Phoenix Suns

PROJECTION TALK: 7th (Pacific), 13th (West)

BIG TALK: SF Shawn Marion set a goal of averaging 20 points and 10 rebounds a game last season, and he barely missed (19.1, 9.9). Marion (6-7, 220) is a much better shooter than many gave him credit for when he was drafted out of UNLV three years ago, and he's terrific in transition. To be an elite-level scorer, however, Marion has to get to the free-throw line more often. That means not only absorbing hits, but creating contact on the way to the basket. Defensively, he's capable of more, but pound for pound, he might be the best rebounder in the NBA.

SUPPORTING ARGUMENTS: The Suns are expecting a different version of PG Stephon Marbury than they saw last season, when he was plagued by bad ankles and a sore hamstring. Marbury underwent offseason surgery on both ankles and arrived at training camp in better condition. Second-year SG Joe Johnson was the buzz of the team's summer league program. He has grown an inch to 6-8 and weighs 233 pounds, giving him the size to take advantage of smaller guards. But he must overcome a knack for disappearing in games. Finally, the team again is relying on PF Tom Gugliotta, who underwent another offseason rehab program in an effort to fully recover from knee surgery in March 2000. If Gugliotta can't stay healthy, rookie PF Amare Stoudemire will have to make a sudden impact.

THE DISSING INGREDIENT: Last season, the team's biggest problem arguably was SG Penny Hardaway. He wasn't healthy and didn't approve of being moved to the bench behind Johnson. He suggested he would like to be traded. Hardaway says his attitude has changed. He could go from the dissing ingredient to an important one if that new attitude is genuine and lasts through the season. And if he plays well, he might even create a market for the trade he wanted last season.--Bob Young


So far, so good on the rebuilding process. But bloated contracts remaining on the payroll still are holding back the Suns.


PF TOM GUGLIOTTA Could flourish in a new offense that will: accentuate his strengths.

SF SHAWN MARION On the cusp of becoming an All-Star with his all-out hustle and rebounding.

C JAKE TSAKALIDIS Came on strong late last season when given consistent minutes.

SG JOE JOHNSON Terrific in practice but must carry it over into games.

PG STEPHON MARBURY At 25, he's already in his seventh year but has played in just eight postseason games.

THE ROTATION (in order of appearance) PF Bo Outlaw, SG Penny Hardaway, PF Amare Stoudemire.

THE REST On order of appearance) C Jake Voskuhl, PG Randy Brown, PF Alton Ford, SF Dan Langhi, F/C Scott Williams, SG Casey Jacobsen.

Portland Trail Blazers

PROJECTION: 3rd (Pacific); 5th (West)

BIG TALK: PF Rasheed Wallace is the team's top weapon and will lead it in scoring for the fourth consecutive season. Although he has been reluctant at times to be the go-to guy, he is capable of generating offense from inside and outside. He's good defensively, too. Wallace hasn't been able to subdue the explosive temper that too often gets him into trouble with the officials. Though Wallace mellowed a bit last season under first-year coach Maurice Cheeks, he led the league in technical fouls for the third consecutive season.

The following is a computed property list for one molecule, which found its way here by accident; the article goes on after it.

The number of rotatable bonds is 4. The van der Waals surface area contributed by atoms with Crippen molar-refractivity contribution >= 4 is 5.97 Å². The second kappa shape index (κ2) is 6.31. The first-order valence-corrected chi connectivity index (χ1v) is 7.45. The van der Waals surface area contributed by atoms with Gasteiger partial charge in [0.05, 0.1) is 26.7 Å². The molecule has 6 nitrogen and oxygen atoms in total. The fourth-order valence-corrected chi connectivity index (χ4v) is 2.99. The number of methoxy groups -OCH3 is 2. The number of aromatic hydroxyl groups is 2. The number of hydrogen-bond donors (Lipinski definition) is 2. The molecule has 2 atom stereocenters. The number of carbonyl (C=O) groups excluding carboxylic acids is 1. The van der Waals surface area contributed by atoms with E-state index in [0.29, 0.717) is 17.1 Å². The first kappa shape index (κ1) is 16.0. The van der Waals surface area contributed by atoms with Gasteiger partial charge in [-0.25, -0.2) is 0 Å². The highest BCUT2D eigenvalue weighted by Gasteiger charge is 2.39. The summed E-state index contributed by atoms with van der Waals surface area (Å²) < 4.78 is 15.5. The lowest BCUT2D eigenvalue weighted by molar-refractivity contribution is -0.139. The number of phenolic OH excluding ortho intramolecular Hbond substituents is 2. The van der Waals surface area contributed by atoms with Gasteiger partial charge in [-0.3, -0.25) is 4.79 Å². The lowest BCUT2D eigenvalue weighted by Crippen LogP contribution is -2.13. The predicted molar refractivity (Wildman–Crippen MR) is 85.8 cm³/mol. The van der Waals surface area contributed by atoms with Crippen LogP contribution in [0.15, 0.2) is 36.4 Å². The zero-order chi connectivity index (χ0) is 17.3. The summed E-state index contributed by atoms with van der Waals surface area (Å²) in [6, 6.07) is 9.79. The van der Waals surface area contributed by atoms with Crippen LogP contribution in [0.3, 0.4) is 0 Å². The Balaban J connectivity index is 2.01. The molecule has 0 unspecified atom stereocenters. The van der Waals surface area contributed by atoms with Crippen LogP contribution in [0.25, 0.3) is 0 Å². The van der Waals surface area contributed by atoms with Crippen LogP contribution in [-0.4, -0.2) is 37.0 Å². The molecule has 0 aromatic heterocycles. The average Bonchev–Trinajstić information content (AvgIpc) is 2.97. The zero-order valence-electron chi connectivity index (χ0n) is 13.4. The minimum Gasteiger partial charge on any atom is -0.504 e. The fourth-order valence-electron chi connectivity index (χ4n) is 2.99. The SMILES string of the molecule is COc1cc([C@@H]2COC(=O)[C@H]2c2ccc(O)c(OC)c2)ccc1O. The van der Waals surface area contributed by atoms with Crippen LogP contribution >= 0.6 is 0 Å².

SUPPORTING ARGUMENTS: The Blazers solidified their backcourt with the addition of guards Antonio Daniels and Jeff McInnis and beefed up at center by convincing 7-3 Arvydas Sabonis to return after a one-year layoff. Sabonis will back up Dale Davis and is expected to average no more than 20 minutes a game. His speed is terrible, but Sabonis provides an inside presence that was sorely lacking last season, and he still passes as well as any big man in the league. McInnis is going head-to-head with PG Damon Stoudamire for playing time, and the versatile Daniels is hoping for minutes at either guard spot and possibly some at small forward. Stoudamire has the edge in outside shooting but, at 5-10, has trouble defending bigger guards. Daniels and McInnis are both 6-4 and were acquired more for their defensive abilities than for what they do with the ball.

THE DISSING INGREDIENT:. Stoudamire had his best season as a Blazer a year ago, then flopped in the playoffs. Even if Stoudamire's starting job isn't in jeopardy, Daniels and McInnis are threats to cut into his minutes. The team insists having that much depth and versatility is a strength, but will all three players be content with the minutes they receive? If even one of them pouts, will that be enough to throw the entire team into disarray? Probably not.--Jim Beseda


Arvydas Sabonis is back, and the playing-time gripes started in August. Looks like it's just another season in Portland.


PF RASHEED WALLACE A dominant player on both ends when he concentrates on his game and not on the refs.

SF SCOTTIE PIPPEN Is slowing down considerably but still is one of the best on-ball defenders.

C DALE DAVIS Exceeded expectations last season and won't wear down as much with Arvydas Sabonis back.

SG BONZI WELLS Strength, quickness and leaping ability make him one of the toughest players to defend.

PG DAMON STOUDAMIRE His offense, which includes a new pass-first mentality, outweighs defensive shortcomings.

THE ROTATION (in order of appearance) SF Ruben Patterson, SG Derek Anderson, PG Jeff McInnis, C Arvydas Sabonis, SG Antonio Daniels.

THE REST (in order of appearance) PF Zach Randolph, SF Qyntel Woods, F/C Amal McCaskill, C Ruben Boumtje Boumtje, PG Charles Smith.

Sacramento Kings